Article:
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21 Responses to Review: Prelude to Foundation (1988) by Isaac Asimov

  1. Bookstooge says:

    Yep, for the most part Asimov was a short story guy and he excelled there. Take him out of that format and whammo, no good.
    Wasn’t this the book where they have the “bald” look and some girl pretends to be entranced by Seldon because he has hair? I might be confusing it with another prequel book though. maybe even one of those written by that other author, whose name I can’t remember for the life of me 🙂

    Liked by 1 person

    • Yes you are correct! This is the book where Seldon wears a skullcap and lets a woman ruffle his hair in a locked booth in exchange for a holy book.

      Liked by 1 person

      • Bookstooge says:

        Ughhh. See, that’s ALL I remember from this book. That’s a pretty damning indictment in my mind.
        Do you think you’ll try more Foundation or are you done?

        Liked by 1 person

        • Did you also forget that he went to the province of moustachioed swarthy men and adopted a street urchin who says things like “Gee lady, you’re a crazy dame, ya know?”

          No, I am done with Foundation. I’ll watch the TV series that is just now coming out, but I’m not getting anything more out of these books.

          Liked by 1 person

          • Bookstooge says:

            I HAD forgotten that. Thank goodness 😉

            I pretend that the Foundation trilogy is all that exists….

            Liked by 1 person

            • A few years ago I bought the entire series for a few euros, so I felt compelled to read them all. But the sequels were so disappointing that I kept kicking the can down the road. Now I can finally set myself free!

              I made the same mistake with EE Doc Smith’s Lensman series. The only time it worked out was when I bought all of Herbert’s Dune novels. But I am extra careful now about buying a whole series before actually trying it out.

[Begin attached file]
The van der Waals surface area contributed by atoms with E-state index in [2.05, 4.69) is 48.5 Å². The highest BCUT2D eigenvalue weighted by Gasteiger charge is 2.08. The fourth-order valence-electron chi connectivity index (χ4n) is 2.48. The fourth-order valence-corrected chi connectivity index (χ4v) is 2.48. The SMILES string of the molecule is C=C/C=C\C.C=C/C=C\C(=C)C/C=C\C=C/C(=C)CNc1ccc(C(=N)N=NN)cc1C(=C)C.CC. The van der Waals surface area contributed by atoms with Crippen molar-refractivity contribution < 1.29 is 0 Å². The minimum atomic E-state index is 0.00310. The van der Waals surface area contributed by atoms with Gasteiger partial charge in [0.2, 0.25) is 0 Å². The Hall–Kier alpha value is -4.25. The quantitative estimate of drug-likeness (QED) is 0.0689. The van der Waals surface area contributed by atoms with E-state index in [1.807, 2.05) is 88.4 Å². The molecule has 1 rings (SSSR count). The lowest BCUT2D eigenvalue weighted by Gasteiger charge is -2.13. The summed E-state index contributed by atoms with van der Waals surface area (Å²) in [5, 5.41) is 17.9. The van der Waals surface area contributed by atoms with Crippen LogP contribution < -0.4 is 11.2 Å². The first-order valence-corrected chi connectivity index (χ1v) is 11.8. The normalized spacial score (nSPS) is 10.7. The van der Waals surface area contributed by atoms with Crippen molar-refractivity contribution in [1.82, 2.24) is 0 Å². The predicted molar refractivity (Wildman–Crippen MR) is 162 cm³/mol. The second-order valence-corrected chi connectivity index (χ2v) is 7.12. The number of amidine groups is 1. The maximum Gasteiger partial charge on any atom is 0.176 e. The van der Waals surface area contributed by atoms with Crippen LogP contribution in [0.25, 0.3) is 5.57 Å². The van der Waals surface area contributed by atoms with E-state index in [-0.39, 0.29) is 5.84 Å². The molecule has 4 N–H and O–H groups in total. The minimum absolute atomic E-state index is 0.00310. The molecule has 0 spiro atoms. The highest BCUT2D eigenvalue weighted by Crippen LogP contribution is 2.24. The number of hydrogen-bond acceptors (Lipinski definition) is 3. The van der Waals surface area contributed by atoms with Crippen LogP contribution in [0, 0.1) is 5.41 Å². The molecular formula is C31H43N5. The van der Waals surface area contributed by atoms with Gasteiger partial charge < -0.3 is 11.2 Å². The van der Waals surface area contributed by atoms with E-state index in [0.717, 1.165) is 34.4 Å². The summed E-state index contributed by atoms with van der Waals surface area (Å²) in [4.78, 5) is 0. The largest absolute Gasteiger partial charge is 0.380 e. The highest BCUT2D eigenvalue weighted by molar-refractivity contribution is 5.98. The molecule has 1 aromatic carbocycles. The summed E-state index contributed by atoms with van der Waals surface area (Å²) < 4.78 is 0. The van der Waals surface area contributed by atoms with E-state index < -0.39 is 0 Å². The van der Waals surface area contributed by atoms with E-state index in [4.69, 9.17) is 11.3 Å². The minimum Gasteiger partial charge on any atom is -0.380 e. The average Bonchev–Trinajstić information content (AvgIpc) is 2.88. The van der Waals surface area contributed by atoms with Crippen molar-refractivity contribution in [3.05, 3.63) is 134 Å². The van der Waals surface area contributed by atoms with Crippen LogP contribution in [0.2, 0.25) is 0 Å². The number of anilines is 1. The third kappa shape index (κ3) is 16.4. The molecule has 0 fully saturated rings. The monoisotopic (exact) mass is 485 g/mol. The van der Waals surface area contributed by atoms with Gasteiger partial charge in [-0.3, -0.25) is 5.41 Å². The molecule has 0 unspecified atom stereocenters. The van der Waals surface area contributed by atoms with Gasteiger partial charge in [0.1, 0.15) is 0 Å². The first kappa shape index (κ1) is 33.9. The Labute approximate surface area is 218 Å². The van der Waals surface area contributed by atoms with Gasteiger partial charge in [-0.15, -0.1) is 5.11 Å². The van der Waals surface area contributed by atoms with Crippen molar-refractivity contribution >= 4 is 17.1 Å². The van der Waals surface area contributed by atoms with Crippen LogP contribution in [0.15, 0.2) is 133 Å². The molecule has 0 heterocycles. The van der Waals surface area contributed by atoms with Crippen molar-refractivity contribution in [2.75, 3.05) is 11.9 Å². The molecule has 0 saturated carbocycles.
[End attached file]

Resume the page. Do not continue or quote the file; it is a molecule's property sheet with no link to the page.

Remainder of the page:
Liked by 2 people

  2. Andreas says:

    I probably won’t read the series at all but watch the Apple TV show instead.

    Liked by 1 person

  3. bormgans says:

    100% agree with your review, well done. I´d rate it only 4 or 5 I guess. I´ll reread 1-5 one day, but these prequels, never again…

    Liked by 2 people

  4. Ola G says:

    OMG, I’m not coming anywhere near that, even with a ten-foot pole. Asimov’s Foundation was pushing it for me; this one I’d probably shred to pieces. Not a fan 😉

    Liked by 1 person

  5. John Schmidt says:

    I think it was an act of literary genius for Asimov to insert Daneel into his Foundation saga. With Daneel in the story, we get to see the construction of the mythical figure of Hari Seldon. Daneel needed a figurehead that would prop-up the First Foundation and provide it with a mythical father figure. Sadly, I did not find Asimov’s depiction of the “world city” Trantor to be a believable depiction of city life in that future age of interstellar space travel, but Asimov was busy fishing for telepathy genes. The story does pick up speed in “Forward the Foundation” with exploration of Wanda’s telepathic powers.

    Liked by 1 person